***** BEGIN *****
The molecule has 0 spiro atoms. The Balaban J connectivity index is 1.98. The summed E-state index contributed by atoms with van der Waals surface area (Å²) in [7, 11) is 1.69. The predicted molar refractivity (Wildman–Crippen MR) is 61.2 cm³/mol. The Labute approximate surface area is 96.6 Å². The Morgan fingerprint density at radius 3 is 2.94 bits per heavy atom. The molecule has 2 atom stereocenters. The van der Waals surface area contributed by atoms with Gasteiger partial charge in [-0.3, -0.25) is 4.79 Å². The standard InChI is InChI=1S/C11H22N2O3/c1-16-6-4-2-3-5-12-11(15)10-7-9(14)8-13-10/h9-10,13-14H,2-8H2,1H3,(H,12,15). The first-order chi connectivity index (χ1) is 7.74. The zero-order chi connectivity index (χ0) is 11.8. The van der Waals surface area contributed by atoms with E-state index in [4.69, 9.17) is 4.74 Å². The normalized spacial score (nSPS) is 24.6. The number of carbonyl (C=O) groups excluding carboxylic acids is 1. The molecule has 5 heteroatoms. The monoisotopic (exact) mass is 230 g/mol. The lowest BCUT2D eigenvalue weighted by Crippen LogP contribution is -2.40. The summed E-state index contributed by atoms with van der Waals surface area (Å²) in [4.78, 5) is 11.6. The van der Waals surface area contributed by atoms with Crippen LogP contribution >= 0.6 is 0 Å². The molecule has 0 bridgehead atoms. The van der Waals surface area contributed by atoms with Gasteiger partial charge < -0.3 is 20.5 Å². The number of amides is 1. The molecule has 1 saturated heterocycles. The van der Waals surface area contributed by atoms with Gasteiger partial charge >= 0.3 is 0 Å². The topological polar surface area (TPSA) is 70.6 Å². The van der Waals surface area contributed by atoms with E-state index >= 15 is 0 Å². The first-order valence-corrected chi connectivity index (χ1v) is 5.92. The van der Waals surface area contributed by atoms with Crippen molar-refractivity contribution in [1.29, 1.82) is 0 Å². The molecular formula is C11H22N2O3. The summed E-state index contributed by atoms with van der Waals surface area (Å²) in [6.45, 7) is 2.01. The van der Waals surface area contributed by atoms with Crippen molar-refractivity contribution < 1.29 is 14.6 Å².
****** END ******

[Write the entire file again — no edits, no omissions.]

The molecule has 0 spiro atoms. The Balaban J connectivity index is 1.98. The summed E-state index contributed by atoms with van der Waals surface area (Å²) in [7, 11) is 1.69. The predicted molar refractivity (Wildman–Crippen MR) is 61.2 cm³/mol. The Labute approximate surface area is 96.6 Å². The Morgan fingerprint density at radius 3 is 2.94 bits per heavy atom. The molecule has 2 atom stereocenters. The van der Waals surface area contributed by atoms with Gasteiger partial charge in [-0.3, -0.25) is 4.79 Å². The standard InChI is InChI=1S/C11H22N2O3/c1-16-6-4-2-3-5-12-11(15)10-7-9(14)8-13-10/h9-10,13-14H,2-8H2,1H3,(H,12,15). The first-order chi connectivity index (χ1) is 7.74. The zero-order chi connectivity index (χ0) is 11.8. The van der Waals surface area contributed by atoms with E-state index in [4.69, 9.17) is 4.74 Å². The normalized spacial score (nSPS) is 24.6. The number of carbonyl (C=O) groups excluding carboxylic acids is 1. The molecule has 5 heteroatoms. The monoisotopic (exact) mass is 230 g/mol. The lowest BCUT2D eigenvalue weighted by Crippen LogP contribution is -2.40. The summed E-state index contributed by atoms with van der Waals surface area (Å²) in [4.78, 5) is 11.6. The van der Waals surface area contributed by atoms with Crippen LogP contribution >= 0.6 is 0 Å². The molecule has 0 bridgehead atoms. The van der Waals surface area contributed by atoms with Gasteiger partial charge < -0.3 is 20.5 Å². The number of amides is 1. The molecule has 1 saturated heterocycles. The van der Waals surface area contributed by atoms with Gasteiger partial charge >= 0.3 is 0 Å². The topological polar surface area (TPSA) is 70.6 Å². The van der Waals surface area contributed by atoms with E-state index >= 15 is 0 Å². The first-order valence-corrected chi connectivity index (χ1v) is 5.92. The van der Waals surface area contributed by atoms with Crippen molar-refractivity contribution in [1.29, 1.82) is 0 Å². The molecular formula is C11H22N2O3. The summed E-state index contributed by atoms with van der Waals surface area (Å²) in [6.45, 7) is 2.01. The van der Waals surface area contributed by atoms with Crippen molar-refractivity contribution < 1.29 is 14.6 Å².